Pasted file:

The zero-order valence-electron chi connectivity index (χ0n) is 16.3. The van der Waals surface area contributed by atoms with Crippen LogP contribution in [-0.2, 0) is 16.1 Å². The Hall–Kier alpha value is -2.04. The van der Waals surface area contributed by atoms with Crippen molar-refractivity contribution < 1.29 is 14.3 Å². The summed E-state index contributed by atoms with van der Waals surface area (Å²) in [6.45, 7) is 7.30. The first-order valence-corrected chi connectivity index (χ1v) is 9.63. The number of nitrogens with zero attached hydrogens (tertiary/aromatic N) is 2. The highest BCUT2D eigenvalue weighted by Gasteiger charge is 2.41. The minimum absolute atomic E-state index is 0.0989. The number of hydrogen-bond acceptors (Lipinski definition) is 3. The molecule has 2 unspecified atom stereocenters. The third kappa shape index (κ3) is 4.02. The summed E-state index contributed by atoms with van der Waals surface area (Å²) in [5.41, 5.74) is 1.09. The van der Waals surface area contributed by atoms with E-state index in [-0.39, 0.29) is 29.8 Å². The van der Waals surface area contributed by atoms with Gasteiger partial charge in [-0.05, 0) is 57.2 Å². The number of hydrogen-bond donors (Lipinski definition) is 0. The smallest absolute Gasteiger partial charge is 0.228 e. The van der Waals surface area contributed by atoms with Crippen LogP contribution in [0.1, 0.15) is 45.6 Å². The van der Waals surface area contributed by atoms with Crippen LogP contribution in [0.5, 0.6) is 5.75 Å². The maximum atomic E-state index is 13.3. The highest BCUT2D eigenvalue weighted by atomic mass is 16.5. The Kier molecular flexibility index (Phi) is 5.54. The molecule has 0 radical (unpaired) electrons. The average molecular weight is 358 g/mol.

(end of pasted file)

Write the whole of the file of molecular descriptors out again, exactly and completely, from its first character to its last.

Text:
The zero-order valence-electron chi connectivity index (χ0n) is 16.3. The van der Waals surface area contributed by atoms with Crippen LogP contribution in [-0.2, 0) is 16.1 Å². The Hall–Kier alpha value is -2.04. The van der Waals surface area contributed by atoms with Crippen molar-refractivity contribution < 1.29 is 14.3 Å². The summed E-state index contributed by atoms with van der Waals surface area (Å²) in [6.45, 7) is 7.30. The first-order valence-corrected chi connectivity index (χ1v) is 9.63. The number of nitrogens with zero attached hydrogens (tertiary/aromatic N) is 2. The highest BCUT2D eigenvalue weighted by Gasteiger charge is 2.41. The minimum absolute atomic E-state index is 0.0989. The number of hydrogen-bond acceptors (Lipinski definition) is 3. The molecule has 2 unspecified atom stereocenters. The third kappa shape index (κ3) is 4.02. The summed E-state index contributed by atoms with van der Waals surface area (Å²) in [5.41, 5.74) is 1.09. The van der Waals surface area contributed by atoms with E-state index in [-0.39, 0.29) is 29.8 Å². The van der Waals surface area contributed by atoms with Gasteiger partial charge in [-0.05, 0) is 57.2 Å². The number of hydrogen-bond donors (Lipinski definition) is 0. The smallest absolute Gasteiger partial charge is 0.228 e. The van der Waals surface area contributed by atoms with Crippen LogP contribution in [0.1, 0.15) is 45.6 Å². The van der Waals surface area contributed by atoms with Crippen LogP contribution in [0.5, 0.6) is 5.75 Å². The maximum atomic E-state index is 13.3. The highest BCUT2D eigenvalue weighted by atomic mass is 16.5. The Kier molecular flexibility index (Phi) is 5.54. The molecule has 0 radical (unpaired) electrons. The average molecular weight is 358 g/mol.